Calculus: Early Transcendentals (2nd Edition)

Published by Pearson
ISBN 10: 0321947347
ISBN 13: 978-0-32194-734-5

Chapter 1 - Functions - 1.1 Review of Functions - 1.1 Exercises: 75

Answer

The equation is symmetric about the $x$-axis, the $y$-axis and the origin.
1512704523

Work Step by Step

$x^{2/3}+y^{2/3}=1$ Check for symmetry about the $y$-axis by substituting $x$ by $-x$ in the given expression and simplifying: $(-x)^{2/3}+y^{2/3}=1$ $\sqrt[3]{(-x)^{2}}+y^{2/3}=1$ $\sqrt[3]{x^{2}}+y^{2/3}=1$ $x^{2/3}+y^{2/3}=1$ Since substituting $x$ by $-x$ yielded an equivalent expression, the equation is symmetric about the $y$-axis Check for symmetry about the $x$-axis by substituting $y$ by $-y$ in the given expression and simplifying: $x^{2/3}+(-y)^{2/3}=1$ $x^{2/3}+\sqrt[3]{(-y)^{2}}=1$ $x^{2/3}+\sqrt[3]{y^{2}}=1$ $x^{2/3}+y^{2/3}=1$ Since substituting $y$ by $-y$ yielded an equivalent expression, the equation is symmetric about the $x$-axis Since the equation is symmetric to both the $x$ and $y$-axis, it is also symmetric about the origin. The graph is shown in the answer section.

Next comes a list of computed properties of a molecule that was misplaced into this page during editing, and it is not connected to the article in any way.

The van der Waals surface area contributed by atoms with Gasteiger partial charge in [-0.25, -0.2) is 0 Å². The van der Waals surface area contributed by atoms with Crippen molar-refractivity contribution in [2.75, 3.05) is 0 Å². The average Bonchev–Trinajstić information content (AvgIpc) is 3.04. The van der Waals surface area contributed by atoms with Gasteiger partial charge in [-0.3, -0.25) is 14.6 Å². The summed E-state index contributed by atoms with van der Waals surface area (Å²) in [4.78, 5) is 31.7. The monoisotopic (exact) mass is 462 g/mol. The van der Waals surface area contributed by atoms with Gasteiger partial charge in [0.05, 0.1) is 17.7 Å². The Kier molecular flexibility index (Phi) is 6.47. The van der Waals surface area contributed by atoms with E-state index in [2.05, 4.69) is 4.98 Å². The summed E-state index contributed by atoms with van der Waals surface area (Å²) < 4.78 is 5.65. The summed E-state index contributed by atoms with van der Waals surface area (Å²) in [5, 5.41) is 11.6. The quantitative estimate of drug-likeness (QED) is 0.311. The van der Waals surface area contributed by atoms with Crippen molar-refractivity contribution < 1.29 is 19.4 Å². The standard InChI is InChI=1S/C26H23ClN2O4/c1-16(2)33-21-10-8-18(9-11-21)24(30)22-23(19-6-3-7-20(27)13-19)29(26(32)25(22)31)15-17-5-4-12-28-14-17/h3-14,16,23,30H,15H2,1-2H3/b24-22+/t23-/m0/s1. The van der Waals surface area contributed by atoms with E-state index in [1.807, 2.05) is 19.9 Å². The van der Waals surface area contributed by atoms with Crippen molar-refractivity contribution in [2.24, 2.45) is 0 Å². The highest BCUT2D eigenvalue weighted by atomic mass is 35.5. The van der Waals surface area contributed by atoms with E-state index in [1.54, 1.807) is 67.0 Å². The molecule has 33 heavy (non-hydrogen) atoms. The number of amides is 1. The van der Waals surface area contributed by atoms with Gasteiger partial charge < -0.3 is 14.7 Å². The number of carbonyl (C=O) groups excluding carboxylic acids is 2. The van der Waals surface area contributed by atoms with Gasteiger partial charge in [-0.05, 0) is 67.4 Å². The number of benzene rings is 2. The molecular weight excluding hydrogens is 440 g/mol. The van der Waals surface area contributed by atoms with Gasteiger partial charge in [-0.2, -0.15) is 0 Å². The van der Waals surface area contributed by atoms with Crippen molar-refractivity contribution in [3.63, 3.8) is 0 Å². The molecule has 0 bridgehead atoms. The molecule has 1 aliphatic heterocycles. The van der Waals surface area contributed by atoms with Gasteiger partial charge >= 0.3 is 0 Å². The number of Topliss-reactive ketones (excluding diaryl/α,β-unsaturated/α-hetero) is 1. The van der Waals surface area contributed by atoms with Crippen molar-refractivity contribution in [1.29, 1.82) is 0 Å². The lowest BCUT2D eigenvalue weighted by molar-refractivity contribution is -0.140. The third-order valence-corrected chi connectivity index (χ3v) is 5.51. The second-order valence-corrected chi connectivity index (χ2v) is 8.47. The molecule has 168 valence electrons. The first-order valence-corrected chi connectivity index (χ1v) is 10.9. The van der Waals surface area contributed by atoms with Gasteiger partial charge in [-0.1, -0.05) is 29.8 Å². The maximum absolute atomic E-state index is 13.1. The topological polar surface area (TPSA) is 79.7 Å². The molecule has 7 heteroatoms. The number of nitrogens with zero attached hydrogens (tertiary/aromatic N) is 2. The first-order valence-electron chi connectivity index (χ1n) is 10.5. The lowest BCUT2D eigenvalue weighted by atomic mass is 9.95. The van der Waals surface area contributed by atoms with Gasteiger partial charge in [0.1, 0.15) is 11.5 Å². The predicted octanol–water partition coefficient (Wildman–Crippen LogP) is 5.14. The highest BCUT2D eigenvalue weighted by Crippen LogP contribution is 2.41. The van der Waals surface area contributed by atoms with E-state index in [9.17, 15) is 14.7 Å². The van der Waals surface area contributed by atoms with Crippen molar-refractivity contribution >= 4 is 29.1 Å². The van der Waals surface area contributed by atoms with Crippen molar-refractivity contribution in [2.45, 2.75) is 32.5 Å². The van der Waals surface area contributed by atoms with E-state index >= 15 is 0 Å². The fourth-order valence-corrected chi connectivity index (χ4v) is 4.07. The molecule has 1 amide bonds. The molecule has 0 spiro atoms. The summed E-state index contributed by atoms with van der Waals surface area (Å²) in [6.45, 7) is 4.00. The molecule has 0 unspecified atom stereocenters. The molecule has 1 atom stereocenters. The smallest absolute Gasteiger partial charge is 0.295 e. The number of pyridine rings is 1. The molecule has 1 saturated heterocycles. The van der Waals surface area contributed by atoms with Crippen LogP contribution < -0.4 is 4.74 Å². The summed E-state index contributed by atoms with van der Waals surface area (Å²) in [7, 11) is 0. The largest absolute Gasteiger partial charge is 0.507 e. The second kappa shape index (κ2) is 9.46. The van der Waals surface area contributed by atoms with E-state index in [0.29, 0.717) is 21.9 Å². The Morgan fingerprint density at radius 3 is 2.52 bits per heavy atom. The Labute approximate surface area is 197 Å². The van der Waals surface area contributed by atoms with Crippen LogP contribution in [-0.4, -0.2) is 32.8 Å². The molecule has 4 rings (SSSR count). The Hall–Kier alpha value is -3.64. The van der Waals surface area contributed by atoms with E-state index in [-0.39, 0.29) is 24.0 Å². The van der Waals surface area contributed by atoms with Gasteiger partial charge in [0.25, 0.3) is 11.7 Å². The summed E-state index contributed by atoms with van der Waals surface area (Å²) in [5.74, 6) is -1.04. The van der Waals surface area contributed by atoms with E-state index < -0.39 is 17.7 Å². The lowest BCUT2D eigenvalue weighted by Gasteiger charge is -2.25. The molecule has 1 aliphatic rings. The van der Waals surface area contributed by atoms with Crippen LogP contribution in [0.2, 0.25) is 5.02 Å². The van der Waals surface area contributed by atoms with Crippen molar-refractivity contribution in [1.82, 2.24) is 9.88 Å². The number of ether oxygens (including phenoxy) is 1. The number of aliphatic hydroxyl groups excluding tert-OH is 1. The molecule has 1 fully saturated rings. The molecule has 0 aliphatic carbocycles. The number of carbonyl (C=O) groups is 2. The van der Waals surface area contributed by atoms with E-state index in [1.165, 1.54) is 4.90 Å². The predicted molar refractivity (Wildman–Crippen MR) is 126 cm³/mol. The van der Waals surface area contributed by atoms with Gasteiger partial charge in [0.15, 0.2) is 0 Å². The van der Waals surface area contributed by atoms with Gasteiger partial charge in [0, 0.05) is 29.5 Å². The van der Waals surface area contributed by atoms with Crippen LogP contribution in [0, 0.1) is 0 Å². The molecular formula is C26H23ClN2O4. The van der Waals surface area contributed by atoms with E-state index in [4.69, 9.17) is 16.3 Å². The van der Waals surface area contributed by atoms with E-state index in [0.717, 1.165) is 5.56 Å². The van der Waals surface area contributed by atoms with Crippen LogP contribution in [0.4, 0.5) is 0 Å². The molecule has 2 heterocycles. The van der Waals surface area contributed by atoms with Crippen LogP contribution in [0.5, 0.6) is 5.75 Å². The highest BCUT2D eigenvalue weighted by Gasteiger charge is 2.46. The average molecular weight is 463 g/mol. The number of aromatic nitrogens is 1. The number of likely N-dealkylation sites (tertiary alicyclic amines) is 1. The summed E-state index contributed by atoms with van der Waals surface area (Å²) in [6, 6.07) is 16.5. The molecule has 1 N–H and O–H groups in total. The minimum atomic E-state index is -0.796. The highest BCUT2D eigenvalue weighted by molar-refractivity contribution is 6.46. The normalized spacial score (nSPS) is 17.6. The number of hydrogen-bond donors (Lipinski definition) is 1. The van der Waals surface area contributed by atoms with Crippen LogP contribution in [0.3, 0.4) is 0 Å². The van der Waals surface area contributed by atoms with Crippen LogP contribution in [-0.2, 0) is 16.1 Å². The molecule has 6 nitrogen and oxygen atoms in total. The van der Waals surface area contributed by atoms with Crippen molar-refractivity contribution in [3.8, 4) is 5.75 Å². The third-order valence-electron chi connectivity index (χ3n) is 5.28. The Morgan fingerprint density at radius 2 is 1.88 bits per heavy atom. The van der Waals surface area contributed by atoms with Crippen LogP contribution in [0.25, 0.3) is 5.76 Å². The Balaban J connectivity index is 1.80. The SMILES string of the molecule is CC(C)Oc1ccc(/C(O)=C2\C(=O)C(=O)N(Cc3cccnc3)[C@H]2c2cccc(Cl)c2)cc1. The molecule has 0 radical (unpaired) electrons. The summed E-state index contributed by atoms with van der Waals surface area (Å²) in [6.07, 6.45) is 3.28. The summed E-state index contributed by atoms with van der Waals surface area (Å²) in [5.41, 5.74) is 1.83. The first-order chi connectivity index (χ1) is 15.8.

Update this answer!

You can help us out by revising, improving and updating this answer.

Update this answer

After you claim an answer you’ll have 24 hours to send in a draft. An editor will review the submission and either publish your submission or provide feedback.